The lead attorney for Alan Gross said the recent freedom attained by Jacob Ostreicher, who was held for more than two years in Bolivia, does not shed any light on Gross’s case.
Dec. 3 marked the fourth anniversary of the incarceration of Gross, who is serving a 15-year prison term for helping Cuba’s Jewish community access the Internet while he was a subcontractor for the United States Agency for International Development.
“I think that each of these cases has its own set of facts, including the country that’s holding these people, and that really helps to determine what happens,” Gross’s attorney, Scott Gilbert of Gilbert LLP, told JNS.org. “The United States has a decades-long history of negotiating to obtain the release of Americans who’ve been held in foreign countries that we either have very good diplomatic relations with or very hostile relations with.”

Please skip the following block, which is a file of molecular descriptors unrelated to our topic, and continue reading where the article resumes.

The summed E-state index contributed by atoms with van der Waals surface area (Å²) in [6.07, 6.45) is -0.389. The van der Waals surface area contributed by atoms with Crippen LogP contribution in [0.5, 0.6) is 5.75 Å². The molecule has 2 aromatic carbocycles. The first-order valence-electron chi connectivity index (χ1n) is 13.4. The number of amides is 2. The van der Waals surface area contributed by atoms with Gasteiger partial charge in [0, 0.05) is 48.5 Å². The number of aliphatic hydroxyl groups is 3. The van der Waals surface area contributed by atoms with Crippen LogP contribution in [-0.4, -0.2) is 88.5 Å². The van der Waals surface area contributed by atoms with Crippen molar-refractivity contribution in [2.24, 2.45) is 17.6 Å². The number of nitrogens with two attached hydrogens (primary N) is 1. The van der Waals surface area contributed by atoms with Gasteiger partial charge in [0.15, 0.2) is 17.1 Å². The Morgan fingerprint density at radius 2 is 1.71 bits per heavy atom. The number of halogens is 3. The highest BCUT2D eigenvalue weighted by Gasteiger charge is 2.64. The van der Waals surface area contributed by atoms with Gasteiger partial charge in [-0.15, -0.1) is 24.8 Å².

Gilbert said there has been “virtually no serious engagement with the Cuban government to attempt to negotiate Alan’s release” since his imprisonment.
“The Cuban government, at the highest levels, has made very clear to us both privately and publicly that they would sit down with the United States with no preconditions to discuss the conditions of Alan’s release and try to negotiate a resolution, and the United States has yet to sit down and do that,” he said.